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PlayStation 5 Review


from Pole Position to first place at the beginning of this seven year marathon, the PlayStation brand remains atop the gaming world with its newest evolution in home console hardware,
the PlayStation 5.

Dan Rizzo -

Do Not underestimate the Power...

There was an auspicious aura heading into the next generation. After the PlayStation 4 dominated the last cycle of home console hardware, rising anticipation for what the Japanese mass multimedia conglomerate had in store for its PlayStation brand was in question. It was game of poker, and Sony certainly had their poker-face on from the beginning. Lead Engineer Mark Cerny, had teased us briefly with the PlayStation 5’s potential with his dulcet tones, inspiring a litany of ASMR videos scattered around YouTube, speaking of PlayStation 5’s capabilities with the hardware implemented in PS5’s complex main frame. While we salivated, Cerny had spoke of Audio enhancements that would promise an enriched experience that would revolutionise the way we comprehend our surrounding environments.

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Personally, audio was the last thing on my mind but it was interesting to note that they devoted an entire presentation set on 3D audio, which in turn had me questioning what else the unit could bring? The underlying omission of backwards compatibility will always underscore PS5’s legacy, however the inclusion of PlayStation 4 games impacting its overly successful launch will be noted with an incredible offering for PlayStation Plus users. But its not just an accessible line-up of high calibre titles that pushed its acclaim; the PlayStation 5’s launch window is incredibly solid A library of heavy hitting properties available within its first year has gamers on the edge of their seat. Then there’s the real game changer in this mix, the controller. A radical turn in stereotypical gaming. PlayStation’s first slogan was “Do not underestimate the power of PlayStation”, and it’s fitting that it no doubt encapsulates the brand’s entire estate.

PlayStation's Poker Face...

Keeping things familiar yet refreshing their infrastructure, the PlayStation 5 takes a leaf from its aesthetically sleek dashboard designs in previous iterations, and amalgamates them to manifest its polished user interface. From cold boot to sign in, the intent is to make PlayStation faithful feel right at home with a sense of homespun intimacy. Assigning multiple users to one console, and generating new user ID’s for anyone making the leap to the blue brand is as seamless as it was in prior years, if anything a steady streamlined approach has been upgraded to make these features easier to utilise. Of course, using the PlayStation App on your Mobile/Cell phone to customise your display picture makes things a lot easier to identify the allotted user from the onset. I do miss having Facebook be apart of the PlayStation user experience, but anything that diverts attention away from social media these days is a massive plus in my books.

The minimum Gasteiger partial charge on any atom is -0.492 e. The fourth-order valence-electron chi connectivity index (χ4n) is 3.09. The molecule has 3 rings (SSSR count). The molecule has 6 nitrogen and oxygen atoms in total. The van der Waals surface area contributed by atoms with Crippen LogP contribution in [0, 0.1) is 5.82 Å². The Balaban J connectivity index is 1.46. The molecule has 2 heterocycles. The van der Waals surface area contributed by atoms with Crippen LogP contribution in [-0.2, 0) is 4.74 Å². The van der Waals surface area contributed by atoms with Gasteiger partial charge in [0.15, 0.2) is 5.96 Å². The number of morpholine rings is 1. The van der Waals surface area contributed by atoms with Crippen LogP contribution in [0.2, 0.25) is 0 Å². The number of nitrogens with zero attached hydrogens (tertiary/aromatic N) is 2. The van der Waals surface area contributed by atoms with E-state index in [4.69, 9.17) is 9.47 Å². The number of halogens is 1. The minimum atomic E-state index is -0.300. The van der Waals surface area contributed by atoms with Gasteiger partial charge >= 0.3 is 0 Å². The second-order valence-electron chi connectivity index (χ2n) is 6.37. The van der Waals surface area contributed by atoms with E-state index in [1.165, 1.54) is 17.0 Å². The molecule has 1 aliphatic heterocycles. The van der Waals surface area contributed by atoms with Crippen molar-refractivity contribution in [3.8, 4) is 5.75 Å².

Getting acquainted with the PlayStation 5’s new UI menu is as easy as it was with the PlayStation 4. Not much has changed other than placement of recently played title’s and applications. The commonplace of disc insertion and data installation is all recognisable, but it’s the digital front that makes a huge, if anything an emphatic difference; one that I assure you, will be appreciated from many of the PlayStation 4 devout. It was no secret that the PlayStation Store on the PS4 was a buggy mess. At times it was difficult to load the storefront, find titles, and the task of downloading a game became a chore in itself. Taking a page from XBOX, PlayStation have baked in the entire digital store right from the main menu. Simply hovering over the PlayStation Store Icon and browsing through a myriad of PlayStation exclusives is quite the noticeable improvement.


Price: $749 (Standard), $599 (Digital Edition)
CPU: 3.5GHz, 8-core AMD Zen 2
GPU: 10.3 teraflop RDNA 2 GPU
Storage: Custom 825GB SSD
Expansion: NVMe M.2 SSD slot
Disc drive: 4K Blu-ray player
Dimensions: 39.2cm x 25.9cm x 10.5cm
Weight: 4.5kg (10lbs) 

This attributes to four key factors within the hardware’s architecture, that has made PS5 user experience vastly superior to its generational counterparts. Doubling its memory from the PlayStation 4 Pro, the PS5 entails a meaty GDDR6 16GB RAM, allowing the hardware to run everything at optimal speeds with some bank leftover for heavy lifting later in the console’s lifecycle. A fraction behind XBOX Series X’s GPU, the custom built RDNA 2 processor, runs at a whopping 10 Terraflops of Raw unmitigated power, and an astonishing 32 compute units placing it side-by-side with the most incredulous graphics available. To put in perspective for those who follow the PC gaming market, an RTX 2080 entails 11.1 TFLOPS. While a graphics card’s compute units (CU) depends on a number of variables including texture buffer, lighting and shading, a home console pre-renders things a little differently, but I digress. The point is, the PlayStation 5 is a powerhouse.

On a performance level, the PS5’s custom NVMe SSD excels the unit’s overall speed, marrying itself intimately with software from both current and previous generations quite perfectly. However, its stock standard storage capacity is abysmal. 826GB out of the box (667GB usable after OS Installation) without an option to install a secondary NVMe M.2 without a necessary software update is confounding to say the least. Sure it’s handy to have an external pocket drive to plug in, but its ability to only run PS4 titles nulls its cooperation with the unit itself. PlayStation desperately need to release this firmware update as soon as possible, as it has become an inconvenience to many that keep their library installed to their system. Excuses such as “delete it once you’re done” are simply that, excuses; they contribute no betterment, nor do they criticise the issue at hand.